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OFFER: Book your next Royal Caribbean cruise holiday in 2023 and 2024 and enjoy a low deposit of £99pp. Book by 30 Apr 2023.
Inside from £2,331pp
Outside from £2,807pp
Balcony from £3,152pp
Suite from £7,055pp
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Honolulu packs a diverse culture and a laid-back attitude into a setting rich with beauty. Visit Pearl Harbour and tour Iolani Palace – the only former residence of a royal family in the US – to delve deeper into the Hawaiian capital’s unique history. Snorkel Hanauma Bay or hike the iconic Diamond Head volcano to get up close and personal with the natural wonders that keep people coming back year after year. If time allows during your Honolulu cruise, head to nearby Waikiki for a surf; the calm waters are perfect for any experience level.
Papeete is the lively capital of Tahiti – a figure-eight-shaped island formed by the eruption of two volcanoes, it’s become a go-to spot for tropical adventure. A bustling urban centre, Papeete feels more French than anywhere else in Tahiti. Head to the centre of the city to see the vibrant Municipal Market, where you can pick up coffee and chocolate croissants, sample fresh produce or shop for hand-carved Tiki statues. See the waves crash against the volcanic black-sand beach at Plage du Taharuu. Cruise to Tahiti and hike through the verdant jungle at Fautaua Valley – don’t miss the dramatic waterfall that cascades about 300 metres down into a natural pool.
Moorea is the picture-perfect vision of an ideal island paradise. Formed by volcanic activity, this heart-shaped island hidden a few short miles off the Tahiti mainland holds beaches that look out to the brightest blue waters you can imagine, and the soaring green peaks of the mountains here are the stuff of legend. Head to Tiki Village to experience a traditional Polynesian dance. Hike up to Belvedere Lookout for views of famous Cook’s Bay and volcanic Mount Tohivea. Go snorkelling in the lagoon at Opunohu Bay, or check out the Moorea Dolphin Center to get up-close-and-personal with nature’s cutest, most intelligent sea creatures.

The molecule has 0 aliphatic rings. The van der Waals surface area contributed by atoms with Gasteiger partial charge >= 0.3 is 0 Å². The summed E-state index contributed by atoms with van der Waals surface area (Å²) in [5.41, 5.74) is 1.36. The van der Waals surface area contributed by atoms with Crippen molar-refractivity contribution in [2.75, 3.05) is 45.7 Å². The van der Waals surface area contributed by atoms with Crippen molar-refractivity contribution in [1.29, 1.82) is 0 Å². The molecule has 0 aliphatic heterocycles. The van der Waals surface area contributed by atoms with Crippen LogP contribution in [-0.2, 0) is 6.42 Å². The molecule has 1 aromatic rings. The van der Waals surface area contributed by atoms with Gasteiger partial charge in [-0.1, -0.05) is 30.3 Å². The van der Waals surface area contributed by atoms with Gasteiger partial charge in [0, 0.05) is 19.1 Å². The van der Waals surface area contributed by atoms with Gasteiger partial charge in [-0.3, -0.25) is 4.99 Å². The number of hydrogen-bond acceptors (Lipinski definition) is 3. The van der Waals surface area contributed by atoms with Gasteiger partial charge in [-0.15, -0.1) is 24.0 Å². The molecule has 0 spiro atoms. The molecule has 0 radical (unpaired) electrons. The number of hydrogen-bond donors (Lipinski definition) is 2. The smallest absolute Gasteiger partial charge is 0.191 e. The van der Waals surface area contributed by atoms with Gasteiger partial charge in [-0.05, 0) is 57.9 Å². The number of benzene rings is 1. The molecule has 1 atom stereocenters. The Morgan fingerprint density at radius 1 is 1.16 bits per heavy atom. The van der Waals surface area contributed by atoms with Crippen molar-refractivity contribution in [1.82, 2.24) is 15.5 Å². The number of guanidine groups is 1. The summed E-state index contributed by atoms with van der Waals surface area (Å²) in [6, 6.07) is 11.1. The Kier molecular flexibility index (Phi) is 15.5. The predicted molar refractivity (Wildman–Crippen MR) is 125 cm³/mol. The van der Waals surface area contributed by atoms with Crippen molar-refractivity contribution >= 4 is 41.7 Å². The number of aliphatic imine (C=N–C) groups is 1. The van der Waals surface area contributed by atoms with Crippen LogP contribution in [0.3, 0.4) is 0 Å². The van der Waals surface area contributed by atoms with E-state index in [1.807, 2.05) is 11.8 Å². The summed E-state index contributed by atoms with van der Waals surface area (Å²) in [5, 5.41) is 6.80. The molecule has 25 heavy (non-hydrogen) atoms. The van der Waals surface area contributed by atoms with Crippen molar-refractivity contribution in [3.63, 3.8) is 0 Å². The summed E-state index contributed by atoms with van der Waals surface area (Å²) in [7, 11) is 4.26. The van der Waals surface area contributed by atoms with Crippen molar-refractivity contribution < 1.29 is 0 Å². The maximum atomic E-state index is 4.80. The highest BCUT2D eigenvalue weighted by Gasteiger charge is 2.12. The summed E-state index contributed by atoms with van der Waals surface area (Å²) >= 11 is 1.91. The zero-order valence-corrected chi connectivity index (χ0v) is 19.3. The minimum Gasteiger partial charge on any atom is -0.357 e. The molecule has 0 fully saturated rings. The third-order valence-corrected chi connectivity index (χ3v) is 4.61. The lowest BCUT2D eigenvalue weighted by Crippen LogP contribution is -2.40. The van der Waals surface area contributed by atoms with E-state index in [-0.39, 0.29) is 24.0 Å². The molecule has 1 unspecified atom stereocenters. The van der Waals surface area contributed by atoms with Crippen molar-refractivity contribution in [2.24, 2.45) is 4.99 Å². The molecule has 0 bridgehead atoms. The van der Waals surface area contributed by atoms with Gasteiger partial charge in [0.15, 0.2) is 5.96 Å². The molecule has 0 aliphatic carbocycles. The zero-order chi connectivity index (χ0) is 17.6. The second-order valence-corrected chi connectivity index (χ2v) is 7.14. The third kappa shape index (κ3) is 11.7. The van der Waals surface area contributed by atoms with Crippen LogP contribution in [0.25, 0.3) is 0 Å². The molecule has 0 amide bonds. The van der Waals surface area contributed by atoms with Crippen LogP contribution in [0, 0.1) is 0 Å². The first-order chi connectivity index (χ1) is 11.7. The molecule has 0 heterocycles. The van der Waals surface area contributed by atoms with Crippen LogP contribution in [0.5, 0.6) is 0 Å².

Known as French Polynesia’s best-kept secret, this dreamy paradise has a warm and hospitable culture that is pristine and untouched by mass tourism. While its sister island, Tahaa, is internationally renowned for its vanilla, Raiatea is recognised as the region’s cultural and historical centre – local folklore describes it as the birthplace of the Polynesian gods. In the Tahitian language ‘ra’iatea’ means ‘bright sky’, but for you it will mean bright sky, neon blue seas, awe-inspiring coral reefs and the romantic sound of the French language.
The International Date Line is the meridian that separates two consecutive calendar days. Of course, since the line is mainly across open ocean, you can’t see it. But without the IDL, if you cruised west around the planet you’d discover that when you returned home, it would seem as though an extra day had passed. This situation actually happened to Magellan’s crew when they returned home after their circumnavigation of the earth. If your cruise should take you across this imaginary line, our staff will let you know the exact time one day turns into another – just in case you want to celebrate.
The New Zealand greeting “Kia Ora!” sets the tone for an Auckland adventure. This Maori phrase, used by Kiwis of all ethnic backgrounds to say “hello,” roughly translates to “be well” — and after you’ve enjoyed the outdoor excitement Auckland has to offer, that’s exactly how you’ll feel. With three harbors and 18,000 miles of coastline, New Zealand’s largest city offers all the exploration by land or by sea you could ask for. Climb the Sky Tower for panoramic views of the city and the Twin Harbors. Jump on a New Zealand cruise and head to the Viaduct Basin in Wynward Quarter to sail the harbor or relax with at a seaside brewery. Or kayak out to volcanic Rangitoto Island, where you can hike up ancient lava flows and admire the city from above.
Look up — the Bay of Islands is said to have the world’s second bluest sky after Rio de Janeiro. Located on the northwestern coast of New Zealand’s North Island, the sea here is also a beautiful shade of turquoise, dotted with 144 subtropical islands of the area. Cruise to Bay of Islands and check out Urupukapuka Island, where you can hike through Maori village sites or relax on the white-sand beach. Visit the Waitangi Treaty Grounds — this is the site where the treaty that made New Zealand into its own nation was signed. Or head out on a dolphin spotting cruise to see the population of bottlenose dolphins that call these waters home.
Sydney, capital of New South Wales and one of Australia’s largest cities, is best known for its harbourfront Sydney Opera House, with a distinctive sail-like design. Massive Darling Harbour and the smaller Circular Quay port are hubs of waterside life, with the arched Harbour Bridge and esteemed Royal Botanic Garden nearby. Sydney Tower’s outdoor platform, the Skywalk, offers 360-degree views of the city and suburbs.
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